We also find that the greater severity of the patient’s symptoms is directly related to caregiver strain, which corroborates the findings of several prior studies in this regard [24, 41, 42]. Finally, the increased intensity of the patient’s symptoms is related to a poorer overall quality of life for the caregiver.

Overall, our study findings highlight the negative impact produced on the caregiver by the increasing severity of the patient’s condition, and underline the need to pay specific attention to helping the family caregivers of patients with advanced cancer receiving home palliative treatment. Our analysis of the relationship between the study variables considered for the patient-caregiver dyad shows that the caregiver benefits, indirectly, when the patient’s symptoms are alleviated.

This study has certain limitations that must be acknowledged. Firstly, the results obtained should be interpreted taking into account the cross-sectional nature of the study, which means that causality cannot be affirmed. Moreover, variables other than those included in the study may also influence the status of the family caregiver. Finally, the reliability of the analysis might be affected by the limited sample size of the caregiver-patient dyad in our analysis; this restriction arose from the difficulty encountered in recruiting suitable participants for the study, which in each case required the agreement of both the caregiver and the patient.

Further research should be conducted to design and develop interventions to improve the situation of patient-caregiver dyads when palliative home care is provided for patients with advanced cancer.


Family caregivers for patients with advanced cancer suffer negative consequences from the presence and intensity of these patients’ symptoms. Therefore, optimising the control of symptoms would benefit not only the patients but also their caregivers.

Availability of data and materials

The datasets used and/or analysed during the current study available from the corresponding author on reasonable request.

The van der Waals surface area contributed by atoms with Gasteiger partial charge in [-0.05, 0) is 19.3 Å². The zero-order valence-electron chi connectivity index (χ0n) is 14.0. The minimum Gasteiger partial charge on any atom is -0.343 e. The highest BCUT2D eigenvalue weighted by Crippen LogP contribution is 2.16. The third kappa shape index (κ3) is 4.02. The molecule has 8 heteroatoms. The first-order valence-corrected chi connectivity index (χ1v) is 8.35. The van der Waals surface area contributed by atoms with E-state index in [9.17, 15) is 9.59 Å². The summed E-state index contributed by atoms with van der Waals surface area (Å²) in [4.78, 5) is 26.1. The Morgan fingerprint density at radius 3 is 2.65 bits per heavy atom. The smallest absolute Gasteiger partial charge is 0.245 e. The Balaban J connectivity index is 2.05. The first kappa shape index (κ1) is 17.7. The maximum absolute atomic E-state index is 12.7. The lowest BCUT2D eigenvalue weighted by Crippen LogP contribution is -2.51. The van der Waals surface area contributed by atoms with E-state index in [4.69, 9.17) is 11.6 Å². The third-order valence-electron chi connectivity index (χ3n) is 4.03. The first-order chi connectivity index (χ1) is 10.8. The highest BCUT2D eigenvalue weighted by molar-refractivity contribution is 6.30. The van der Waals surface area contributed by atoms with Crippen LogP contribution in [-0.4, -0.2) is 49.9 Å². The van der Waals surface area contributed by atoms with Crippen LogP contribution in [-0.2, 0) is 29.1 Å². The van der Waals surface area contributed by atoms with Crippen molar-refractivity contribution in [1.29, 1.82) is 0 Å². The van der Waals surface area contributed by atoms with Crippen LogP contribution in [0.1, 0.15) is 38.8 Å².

Caregiver Strain Index


Edmonton Symptom Assessment System


Quality of Life Family Version


Pittsburgh Sleep Quality Index


Quality of life


Standard deviation


Statistical Package for Social Sciences


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Thanks to all the participants and nurses that have made possible this study.


External funding for this study, involving research, development and innovation (R + D + I) in biomedical and health sciences in Andalusia (Spain), was obtained from the Regional Health Ministry of “Junta de Andalucia”, under Project AP-0157–2018, dated November 13, 2018.

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Authors and Affiliations



IVC, CC and MAVS participated in the design of the study. IVC, YCV, FJMV and MAVS selected relevant measures and collected data. CC, FJBL and MAVS performed the statistical analysis. IVC and MAVS wrote the first draft of the manuscript. All authors critically reviewed the manuscript. The author(s) read and approved the final manuscript.

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Correspondence to Cristina Casals.

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All methods were performed in accordance with the Declaration of Helsinki. The study was approved by the Malaga Provincial Ethics Committee, project code AP-0157–2018. The patients and their caregivers participated in the study voluntarily, were fully informed about its nature and purpose, and provided written consent.

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Valero-Cantero, I., Casals, C., Carrión-Velasco, Y. et al. The influence of symptom severity of palliative care patients on their family caregivers. BMC Palliat Care 21, 27 (2022).